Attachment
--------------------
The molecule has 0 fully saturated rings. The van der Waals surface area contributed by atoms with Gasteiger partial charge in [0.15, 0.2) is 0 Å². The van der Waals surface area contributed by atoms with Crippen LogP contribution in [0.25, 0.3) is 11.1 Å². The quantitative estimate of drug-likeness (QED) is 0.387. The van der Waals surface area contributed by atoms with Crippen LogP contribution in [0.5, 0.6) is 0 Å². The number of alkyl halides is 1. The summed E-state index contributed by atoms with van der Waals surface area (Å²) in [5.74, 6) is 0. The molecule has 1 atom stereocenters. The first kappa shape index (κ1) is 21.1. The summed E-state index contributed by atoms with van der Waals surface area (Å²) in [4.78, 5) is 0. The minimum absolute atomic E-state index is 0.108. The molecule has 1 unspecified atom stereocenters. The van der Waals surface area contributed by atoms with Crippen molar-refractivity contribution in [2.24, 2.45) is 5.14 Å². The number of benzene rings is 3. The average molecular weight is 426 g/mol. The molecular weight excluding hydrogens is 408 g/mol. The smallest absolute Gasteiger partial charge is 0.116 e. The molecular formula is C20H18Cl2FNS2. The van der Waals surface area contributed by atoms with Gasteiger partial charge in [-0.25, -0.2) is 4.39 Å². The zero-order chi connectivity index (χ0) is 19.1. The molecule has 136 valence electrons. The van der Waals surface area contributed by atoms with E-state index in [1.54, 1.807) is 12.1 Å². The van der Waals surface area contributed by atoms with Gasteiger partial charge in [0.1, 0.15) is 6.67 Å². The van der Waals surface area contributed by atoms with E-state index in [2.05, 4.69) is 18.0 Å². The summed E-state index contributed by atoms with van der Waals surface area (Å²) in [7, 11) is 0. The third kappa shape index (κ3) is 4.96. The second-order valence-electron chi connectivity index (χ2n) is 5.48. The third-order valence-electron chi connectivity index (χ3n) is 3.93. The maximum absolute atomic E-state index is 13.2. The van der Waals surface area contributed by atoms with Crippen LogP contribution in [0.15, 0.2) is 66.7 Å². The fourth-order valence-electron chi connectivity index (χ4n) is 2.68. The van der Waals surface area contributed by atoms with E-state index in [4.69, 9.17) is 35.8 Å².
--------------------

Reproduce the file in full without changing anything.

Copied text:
The molecule has 0 fully saturated rings. The van der Waals surface area contributed by atoms with Gasteiger partial charge in [0.15, 0.2) is 0 Å². The van der Waals surface area contributed by atoms with Crippen LogP contribution in [0.25, 0.3) is 11.1 Å². The quantitative estimate of drug-likeness (QED) is 0.387. The van der Waals surface area contributed by atoms with Crippen LogP contribution in [0.5, 0.6) is 0 Å². The number of alkyl halides is 1. The summed E-state index contributed by atoms with van der Waals surface area (Å²) in [5.74, 6) is 0. The molecule has 1 atom stereocenters. The first kappa shape index (κ1) is 21.1. The summed E-state index contributed by atoms with van der Waals surface area (Å²) in [4.78, 5) is 0. The minimum absolute atomic E-state index is 0.108. The molecule has 1 unspecified atom stereocenters. The van der Waals surface area contributed by atoms with Crippen molar-refractivity contribution in [2.24, 2.45) is 5.14 Å². The number of benzene rings is 3. The average molecular weight is 426 g/mol. The molecular weight excluding hydrogens is 408 g/mol. The smallest absolute Gasteiger partial charge is 0.116 e. The molecular formula is C20H18Cl2FNS2. The van der Waals surface area contributed by atoms with Gasteiger partial charge in [-0.25, -0.2) is 4.39 Å². The zero-order chi connectivity index (χ0) is 19.1. The molecule has 136 valence electrons. The van der Waals surface area contributed by atoms with E-state index in [1.54, 1.807) is 12.1 Å². The van der Waals surface area contributed by atoms with Gasteiger partial charge in [0.1, 0.15) is 6.67 Å². The van der Waals surface area contributed by atoms with E-state index in [2.05, 4.69) is 18.0 Å². The summed E-state index contributed by atoms with van der Waals surface area (Å²) in [7, 11) is 0. The third kappa shape index (κ3) is 4.96. The second-order valence-electron chi connectivity index (χ2n) is 5.48. The third-order valence-electron chi connectivity index (χ3n) is 3.93. The maximum absolute atomic E-state index is 13.2. The van der Waals surface area contributed by atoms with Crippen LogP contribution in [0.15, 0.2) is 66.7 Å². The fourth-order valence-electron chi connectivity index (χ4n) is 2.68. The van der Waals surface area contributed by atoms with E-state index in [4.69, 9.17) is 35.8 Å².